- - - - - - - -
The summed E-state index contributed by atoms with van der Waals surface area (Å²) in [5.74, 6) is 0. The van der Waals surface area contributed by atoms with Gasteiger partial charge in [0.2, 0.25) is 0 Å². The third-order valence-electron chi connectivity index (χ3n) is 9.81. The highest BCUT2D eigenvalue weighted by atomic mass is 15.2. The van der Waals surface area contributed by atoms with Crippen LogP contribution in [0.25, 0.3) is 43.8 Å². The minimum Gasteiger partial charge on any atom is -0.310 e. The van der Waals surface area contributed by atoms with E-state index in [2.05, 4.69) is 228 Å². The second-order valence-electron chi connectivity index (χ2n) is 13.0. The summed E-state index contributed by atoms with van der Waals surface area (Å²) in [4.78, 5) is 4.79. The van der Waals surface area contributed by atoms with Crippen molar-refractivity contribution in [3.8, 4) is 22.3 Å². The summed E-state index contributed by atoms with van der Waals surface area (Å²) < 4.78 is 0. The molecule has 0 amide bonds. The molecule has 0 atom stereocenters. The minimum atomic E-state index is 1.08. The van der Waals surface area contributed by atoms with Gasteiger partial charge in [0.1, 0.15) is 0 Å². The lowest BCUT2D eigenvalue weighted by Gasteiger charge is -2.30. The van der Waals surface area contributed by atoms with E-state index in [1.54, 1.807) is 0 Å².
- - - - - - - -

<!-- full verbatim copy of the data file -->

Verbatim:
The summed E-state index contributed by atoms with van der Waals surface area (Å²) in [5.74, 6) is 0. The van der Waals surface area contributed by atoms with Gasteiger partial charge in [0.2, 0.25) is 0 Å². The third-order valence-electron chi connectivity index (χ3n) is 9.81. The highest BCUT2D eigenvalue weighted by atomic mass is 15.2. The van der Waals surface area contributed by atoms with Crippen LogP contribution in [0.25, 0.3) is 43.8 Å². The minimum Gasteiger partial charge on any atom is -0.310 e. The van der Waals surface area contributed by atoms with E-state index in [2.05, 4.69) is 228 Å². The second-order valence-electron chi connectivity index (χ2n) is 13.0. The summed E-state index contributed by atoms with van der Waals surface area (Å²) in [4.78, 5) is 4.79. The van der Waals surface area contributed by atoms with Crippen molar-refractivity contribution in [3.8, 4) is 22.3 Å². The summed E-state index contributed by atoms with van der Waals surface area (Å²) < 4.78 is 0. The molecule has 0 amide bonds. The molecule has 0 atom stereocenters. The minimum atomic E-state index is 1.08. The van der Waals surface area contributed by atoms with Gasteiger partial charge in [0.1, 0.15) is 0 Å². The lowest BCUT2D eigenvalue weighted by Gasteiger charge is -2.30. The van der Waals surface area contributed by atoms with E-state index in [1.54, 1.807) is 0 Å².